The defendants have requested additional discovery; some of the additional information requested includes plea agreements and other information that is sealed under order of this Court because the Court has determined that the release of such information would place potential witnesses at risk of injury or violence. It would be counterintuitive for the Court to allow discovery of such information at this time, as it would endanger individuals who are cooperating with law enforcement in this case. The disclosure of the information requested by defendant Tommy Edelin is not required under the law if the Court finds that the defendant poses a danger to witnesses against him. See 18 U.S.C. § 3432 (allowing the Court to delay the production of witness names when it is shown to a preponderance of the evidence that the safety of any person may be jeopardized). This statute, which provides discovery related protection for capital defendants, does not apply to the other five defendants in this case. See infra Section III(A).

The Court has come to the conclusion that the defendants here are dangerous and a threat to government witnesses on the basis of the indictment in this case and the information provided by the government to this Court. See Government's Reply to Defendants Marbury's and Mosley's Oppositions to the Government's Motion for Empaneling an Anonymous Jury and Delaying the Production of Witness Names; Affidavit of Stephen Pfleger, Assistant United States Attorney, December 18, 2000. The indictment, supported by a finding of probable cause by the grand jury, shows multiple acts of violence by various defendants against potential witnesses against them.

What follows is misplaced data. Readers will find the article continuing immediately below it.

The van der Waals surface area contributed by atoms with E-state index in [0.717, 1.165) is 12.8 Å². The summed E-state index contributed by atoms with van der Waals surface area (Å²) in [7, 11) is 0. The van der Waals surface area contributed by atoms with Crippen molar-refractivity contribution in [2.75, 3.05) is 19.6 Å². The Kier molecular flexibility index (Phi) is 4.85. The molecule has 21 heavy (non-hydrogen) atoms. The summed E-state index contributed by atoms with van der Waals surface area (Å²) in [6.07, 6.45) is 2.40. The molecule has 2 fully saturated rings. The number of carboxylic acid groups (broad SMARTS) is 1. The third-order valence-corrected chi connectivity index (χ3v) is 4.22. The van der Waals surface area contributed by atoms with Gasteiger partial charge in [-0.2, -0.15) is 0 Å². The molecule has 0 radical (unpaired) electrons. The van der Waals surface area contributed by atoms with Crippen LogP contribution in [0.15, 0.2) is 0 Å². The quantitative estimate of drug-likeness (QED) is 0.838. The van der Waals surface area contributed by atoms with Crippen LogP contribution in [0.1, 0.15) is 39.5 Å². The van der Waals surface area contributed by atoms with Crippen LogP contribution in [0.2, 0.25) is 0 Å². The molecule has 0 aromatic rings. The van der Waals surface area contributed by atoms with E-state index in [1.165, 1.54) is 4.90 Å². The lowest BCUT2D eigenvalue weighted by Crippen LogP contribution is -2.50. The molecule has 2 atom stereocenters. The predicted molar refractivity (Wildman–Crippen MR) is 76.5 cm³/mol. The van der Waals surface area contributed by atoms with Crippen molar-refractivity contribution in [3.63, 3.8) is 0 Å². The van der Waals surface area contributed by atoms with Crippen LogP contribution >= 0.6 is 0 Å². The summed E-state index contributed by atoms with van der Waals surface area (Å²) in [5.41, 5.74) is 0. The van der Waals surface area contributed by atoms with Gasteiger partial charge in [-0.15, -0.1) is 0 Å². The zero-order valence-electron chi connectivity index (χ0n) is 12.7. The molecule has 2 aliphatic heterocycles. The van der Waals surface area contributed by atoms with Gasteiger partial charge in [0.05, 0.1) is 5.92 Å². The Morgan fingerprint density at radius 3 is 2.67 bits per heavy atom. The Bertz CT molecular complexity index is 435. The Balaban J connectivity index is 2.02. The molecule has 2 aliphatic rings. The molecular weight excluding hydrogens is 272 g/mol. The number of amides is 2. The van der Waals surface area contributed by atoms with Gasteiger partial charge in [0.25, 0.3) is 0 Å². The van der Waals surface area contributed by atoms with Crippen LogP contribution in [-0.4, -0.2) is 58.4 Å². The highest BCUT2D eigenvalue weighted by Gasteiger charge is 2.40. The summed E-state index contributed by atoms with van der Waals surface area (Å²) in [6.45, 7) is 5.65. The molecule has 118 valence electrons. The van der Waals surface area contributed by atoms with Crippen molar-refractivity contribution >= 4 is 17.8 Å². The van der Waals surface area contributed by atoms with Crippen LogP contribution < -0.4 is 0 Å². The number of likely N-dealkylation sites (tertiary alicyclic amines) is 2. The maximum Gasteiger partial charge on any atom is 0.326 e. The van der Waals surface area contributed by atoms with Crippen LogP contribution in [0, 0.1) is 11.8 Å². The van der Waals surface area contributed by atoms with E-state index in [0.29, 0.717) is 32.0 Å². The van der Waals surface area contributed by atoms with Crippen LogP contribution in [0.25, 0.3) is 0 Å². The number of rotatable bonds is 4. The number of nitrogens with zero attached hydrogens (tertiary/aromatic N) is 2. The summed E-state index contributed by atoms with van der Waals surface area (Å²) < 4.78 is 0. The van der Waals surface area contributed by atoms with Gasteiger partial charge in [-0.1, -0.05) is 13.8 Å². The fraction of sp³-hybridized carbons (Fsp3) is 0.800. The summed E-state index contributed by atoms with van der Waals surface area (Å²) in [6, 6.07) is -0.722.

The Superseding Indictment in this case shows that the Grand Jury found probable cause to find that defendant Tommy Edelin made efforts to arrange the murders of several potential witnesses against him. See Superseding Indictment, Count One, Overt Acts 33, 90-93. Defendant Tommy Edelin is also charged with arranging the murder of Ronnie Middleton, an incarcerated co-defendant and a potential witness in this case. See Superseding Indictment, Counts 46-69. The government has proffered other information regarding an ongoing pattern of behavior by defendant Tommy Edelin and several other defendants in this case to threaten and intimidate potential witnesses to prevent those witnesses from providing full and accurate testimony at trial. The grand jury found probable cause to believe that the defendants committed multiple violent acts, with each defendant being charged with at least one count of murder, as well as additional counts of assault with intent to murder. While all of the murders allegedly committed by the conspiracy were not perpetrated against witnesses, the showing of probable cause that supports the accusations of violent acts lends credence to the government's assertions that the defendants in this case are extremely dangerous and prone to violent acts.

In addition to the indictment, the government has made oral proffers of evidence and a written affidavit proffering examples of other known attempts made by the defendants and their associates to interfere with the judicial process. These examples, not included in the Superseding Indictment, allege efforts by defendant Tommy Edelin, and others working on his behalf, to convince several witnesses to lie for him during the upcoming trial. The government proffers that in 1997, defendant Tommy Edelin allegedly assisted another member of the organization by making arrangements for the murder of a critical witness who was cooperating with the government in another case against that member of the organization. That murder attempt was ultimately unsuccessful. Defendant Tommy Edelin made statements at that time that if he were ever charged with a serious offense he would not plead guilty, but would instead kill anyone who cooperated with the government.

Allegations against defendant Earl Edelin include that he has made a series of contacts with the family of a potential government witness to intimidate the witness and prevent the witness from testifying at the upcoming trial. The government proffers that defendant Earl Edelin has previously assisted another member of the organization by hiding a critical witness from the government so that the case pending against that member of the organization would be dismissed.